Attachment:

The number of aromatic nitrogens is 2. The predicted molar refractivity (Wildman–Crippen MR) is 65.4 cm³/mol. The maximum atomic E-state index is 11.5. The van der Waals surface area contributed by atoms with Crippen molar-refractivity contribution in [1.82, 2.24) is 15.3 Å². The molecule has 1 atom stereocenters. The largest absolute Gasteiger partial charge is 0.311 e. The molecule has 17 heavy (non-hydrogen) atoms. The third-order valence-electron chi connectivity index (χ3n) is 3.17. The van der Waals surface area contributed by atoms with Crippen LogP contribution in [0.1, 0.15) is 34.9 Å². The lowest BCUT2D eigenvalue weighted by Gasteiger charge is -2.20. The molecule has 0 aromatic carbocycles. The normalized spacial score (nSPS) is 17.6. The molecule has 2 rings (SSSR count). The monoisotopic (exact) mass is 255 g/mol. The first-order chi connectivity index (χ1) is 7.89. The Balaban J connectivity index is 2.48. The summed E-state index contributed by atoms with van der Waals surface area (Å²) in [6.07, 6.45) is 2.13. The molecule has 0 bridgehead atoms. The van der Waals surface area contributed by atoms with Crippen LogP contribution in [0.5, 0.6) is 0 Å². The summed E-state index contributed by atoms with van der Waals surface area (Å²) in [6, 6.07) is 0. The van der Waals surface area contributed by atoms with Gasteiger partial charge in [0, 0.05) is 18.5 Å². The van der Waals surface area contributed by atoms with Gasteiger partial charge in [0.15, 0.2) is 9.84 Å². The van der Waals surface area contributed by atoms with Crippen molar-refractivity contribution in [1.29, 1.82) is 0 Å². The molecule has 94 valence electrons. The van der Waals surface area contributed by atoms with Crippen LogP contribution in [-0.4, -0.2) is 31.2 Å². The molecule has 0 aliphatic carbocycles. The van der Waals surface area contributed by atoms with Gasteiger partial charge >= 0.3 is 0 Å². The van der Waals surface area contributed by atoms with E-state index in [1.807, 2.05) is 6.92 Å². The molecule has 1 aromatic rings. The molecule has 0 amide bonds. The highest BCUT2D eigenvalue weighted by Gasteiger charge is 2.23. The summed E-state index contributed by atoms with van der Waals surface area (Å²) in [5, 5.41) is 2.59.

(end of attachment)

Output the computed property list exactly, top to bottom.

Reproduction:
The number of aromatic nitrogens is 2. The predicted molar refractivity (Wildman–Crippen MR) is 65.4 cm³/mol. The maximum atomic E-state index is 11.5. The van der Waals surface area contributed by atoms with Crippen molar-refractivity contribution in [1.82, 2.24) is 15.3 Å². The molecule has 1 atom stereocenters. The largest absolute Gasteiger partial charge is 0.311 e. The molecule has 17 heavy (non-hydrogen) atoms. The third-order valence-electron chi connectivity index (χ3n) is 3.17. The van der Waals surface area contributed by atoms with Crippen LogP contribution in [0.1, 0.15) is 34.9 Å². The lowest BCUT2D eigenvalue weighted by Gasteiger charge is -2.20. The molecule has 0 aromatic carbocycles. The normalized spacial score (nSPS) is 17.6. The molecule has 2 rings (SSSR count). The monoisotopic (exact) mass is 255 g/mol. The first-order chi connectivity index (χ1) is 7.89. The Balaban J connectivity index is 2.48. The summed E-state index contributed by atoms with van der Waals surface area (Å²) in [6.07, 6.45) is 2.13. The molecule has 0 bridgehead atoms. The van der Waals surface area contributed by atoms with Crippen LogP contribution in [0.5, 0.6) is 0 Å². The summed E-state index contributed by atoms with van der Waals surface area (Å²) in [6, 6.07) is 0. The van der Waals surface area contributed by atoms with Gasteiger partial charge in [0, 0.05) is 18.5 Å². The van der Waals surface area contributed by atoms with Gasteiger partial charge in [0.15, 0.2) is 9.84 Å². The van der Waals surface area contributed by atoms with Crippen molar-refractivity contribution in [1.29, 1.82) is 0 Å². The molecule has 94 valence electrons. The van der Waals surface area contributed by atoms with Crippen LogP contribution in [-0.4, -0.2) is 31.2 Å². The molecule has 0 aliphatic carbocycles. The van der Waals surface area contributed by atoms with Gasteiger partial charge >= 0.3 is 0 Å². The van der Waals surface area contributed by atoms with E-state index in [1.807, 2.05) is 6.92 Å². The molecule has 1 aromatic rings. The molecule has 0 amide bonds. The highest BCUT2D eigenvalue weighted by Gasteiger charge is 2.23. The summed E-state index contributed by atoms with van der Waals surface area (Å²) in [5, 5.41) is 2.59.